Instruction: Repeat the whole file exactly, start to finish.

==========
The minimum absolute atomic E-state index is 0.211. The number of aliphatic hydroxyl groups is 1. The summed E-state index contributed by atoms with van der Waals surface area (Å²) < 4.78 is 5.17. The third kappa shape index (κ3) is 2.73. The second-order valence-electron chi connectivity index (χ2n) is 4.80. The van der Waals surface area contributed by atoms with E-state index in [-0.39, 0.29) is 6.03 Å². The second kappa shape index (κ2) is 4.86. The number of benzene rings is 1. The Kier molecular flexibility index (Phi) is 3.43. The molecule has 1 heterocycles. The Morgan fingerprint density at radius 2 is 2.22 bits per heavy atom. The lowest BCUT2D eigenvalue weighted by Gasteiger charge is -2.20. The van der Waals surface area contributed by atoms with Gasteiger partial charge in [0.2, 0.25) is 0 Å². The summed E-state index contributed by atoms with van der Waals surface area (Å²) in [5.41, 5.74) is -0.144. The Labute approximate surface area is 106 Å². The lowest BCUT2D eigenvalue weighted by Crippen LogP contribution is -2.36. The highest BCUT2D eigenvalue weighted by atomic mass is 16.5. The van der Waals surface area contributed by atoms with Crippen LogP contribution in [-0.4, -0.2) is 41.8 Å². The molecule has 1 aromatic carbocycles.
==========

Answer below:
The minimum absolute atomic E-state index is 0.211. The number of aliphatic hydroxyl groups is 1. The summed E-state index contributed by atoms with van der Waals surface area (Å²) < 4.78 is 5.17. The third kappa shape index (κ3) is 2.73. The second-order valence-electron chi connectivity index (χ2n) is 4.80. The van der Waals surface area contributed by atoms with E-state index in [-0.39, 0.29) is 6.03 Å². The second kappa shape index (κ2) is 4.86. The number of benzene rings is 1. The Kier molecular flexibility index (Phi) is 3.43. The molecule has 1 heterocycles. The Morgan fingerprint density at radius 2 is 2.22 bits per heavy atom. The lowest BCUT2D eigenvalue weighted by Gasteiger charge is -2.20. The van der Waals surface area contributed by atoms with Gasteiger partial charge in [0.2, 0.25) is 0 Å². The summed E-state index contributed by atoms with van der Waals surface area (Å²) in [5.41, 5.74) is -0.144. The Labute approximate surface area is 106 Å². The lowest BCUT2D eigenvalue weighted by Crippen LogP contribution is -2.36. The highest BCUT2D eigenvalue weighted by atomic mass is 16.5. The van der Waals surface area contributed by atoms with Crippen LogP contribution in [-0.4, -0.2) is 41.8 Å². The molecule has 1 aromatic carbocycles.